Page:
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Air Pollution

March 28, 2007

Question written on 28/03/2007

To ask the Secretary of State for Environment, Food and Rural Affairs what the legal consequences are for the United Kingdom of breaches of European standards for particulate matter air pollution in London in 2005 and 2006.

Answered by Ben Bradshaw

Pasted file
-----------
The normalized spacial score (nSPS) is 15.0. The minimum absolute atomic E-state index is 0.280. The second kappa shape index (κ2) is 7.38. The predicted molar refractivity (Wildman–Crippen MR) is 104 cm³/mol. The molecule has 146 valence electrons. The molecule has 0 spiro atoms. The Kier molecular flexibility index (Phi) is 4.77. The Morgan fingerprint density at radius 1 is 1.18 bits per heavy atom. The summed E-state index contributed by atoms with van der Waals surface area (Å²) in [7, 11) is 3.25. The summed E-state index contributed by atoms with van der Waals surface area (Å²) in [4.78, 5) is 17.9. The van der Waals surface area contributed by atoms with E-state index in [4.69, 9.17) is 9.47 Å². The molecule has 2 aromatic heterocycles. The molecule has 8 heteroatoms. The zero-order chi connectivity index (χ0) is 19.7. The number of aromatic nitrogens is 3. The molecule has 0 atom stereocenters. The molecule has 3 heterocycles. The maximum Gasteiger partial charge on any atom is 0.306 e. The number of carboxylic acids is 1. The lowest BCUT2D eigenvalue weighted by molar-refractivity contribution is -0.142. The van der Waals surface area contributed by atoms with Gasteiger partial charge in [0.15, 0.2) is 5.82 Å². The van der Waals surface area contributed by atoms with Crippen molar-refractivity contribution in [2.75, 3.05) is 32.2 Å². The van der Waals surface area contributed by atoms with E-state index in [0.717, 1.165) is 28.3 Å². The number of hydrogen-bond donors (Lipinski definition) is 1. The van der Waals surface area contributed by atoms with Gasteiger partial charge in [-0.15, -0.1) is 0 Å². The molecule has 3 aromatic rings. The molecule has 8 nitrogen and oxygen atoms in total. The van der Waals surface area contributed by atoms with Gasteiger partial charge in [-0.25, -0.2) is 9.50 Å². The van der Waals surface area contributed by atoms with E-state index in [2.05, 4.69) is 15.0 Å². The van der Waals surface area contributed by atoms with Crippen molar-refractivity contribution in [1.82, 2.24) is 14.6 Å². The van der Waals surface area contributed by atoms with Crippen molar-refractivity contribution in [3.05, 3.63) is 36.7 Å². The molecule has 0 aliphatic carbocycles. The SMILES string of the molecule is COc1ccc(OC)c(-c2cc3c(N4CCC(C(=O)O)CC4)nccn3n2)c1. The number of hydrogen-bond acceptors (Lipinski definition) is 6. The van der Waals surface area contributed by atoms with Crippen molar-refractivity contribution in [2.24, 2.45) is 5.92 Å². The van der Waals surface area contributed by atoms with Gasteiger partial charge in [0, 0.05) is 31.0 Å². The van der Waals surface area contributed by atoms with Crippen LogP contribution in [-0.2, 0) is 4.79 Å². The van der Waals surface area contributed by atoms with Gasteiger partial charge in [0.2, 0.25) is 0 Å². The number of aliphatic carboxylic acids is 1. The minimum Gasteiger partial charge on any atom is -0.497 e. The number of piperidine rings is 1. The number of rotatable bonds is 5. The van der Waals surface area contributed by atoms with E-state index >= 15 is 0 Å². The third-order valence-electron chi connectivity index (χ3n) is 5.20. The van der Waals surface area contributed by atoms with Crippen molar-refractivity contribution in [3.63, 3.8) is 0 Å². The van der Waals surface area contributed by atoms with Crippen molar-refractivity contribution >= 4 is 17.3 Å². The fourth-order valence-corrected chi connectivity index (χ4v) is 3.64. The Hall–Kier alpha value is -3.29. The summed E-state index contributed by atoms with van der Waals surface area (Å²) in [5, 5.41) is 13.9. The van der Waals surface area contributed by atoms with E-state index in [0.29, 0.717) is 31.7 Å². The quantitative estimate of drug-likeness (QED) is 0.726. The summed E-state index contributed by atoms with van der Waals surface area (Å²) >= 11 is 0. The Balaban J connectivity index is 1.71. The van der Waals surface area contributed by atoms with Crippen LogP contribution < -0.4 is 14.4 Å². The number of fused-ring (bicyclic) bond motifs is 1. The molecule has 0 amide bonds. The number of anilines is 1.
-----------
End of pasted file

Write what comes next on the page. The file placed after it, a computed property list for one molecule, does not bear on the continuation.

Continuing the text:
The primary legal consequence of breaches of air quality limit values is that the European Commission may bring the matter before the European Court of Justice under Article 226 of the European Community Treaty. Further sanctions are available to the Commission in cases where any member state fails to comply with the resulting Court judgment.In the UK, compliance problems are not widespreadthey generally apply at highly localised hotspots (such as a street corner, which are greatly influenced by traffic). In 2005, most people (around 99.9 per cent. of the population) were already breathing air that complied with the PM10 standard.The Ambient Air Quality Directive places a statutory obligation on the Government to produce a plan which explains action that we will take to bring areas of exceedence back into compliance.Our national air quality strategy review, currently under way, considers additional policy measures that may be needed to help us achieve national and European air quality standards.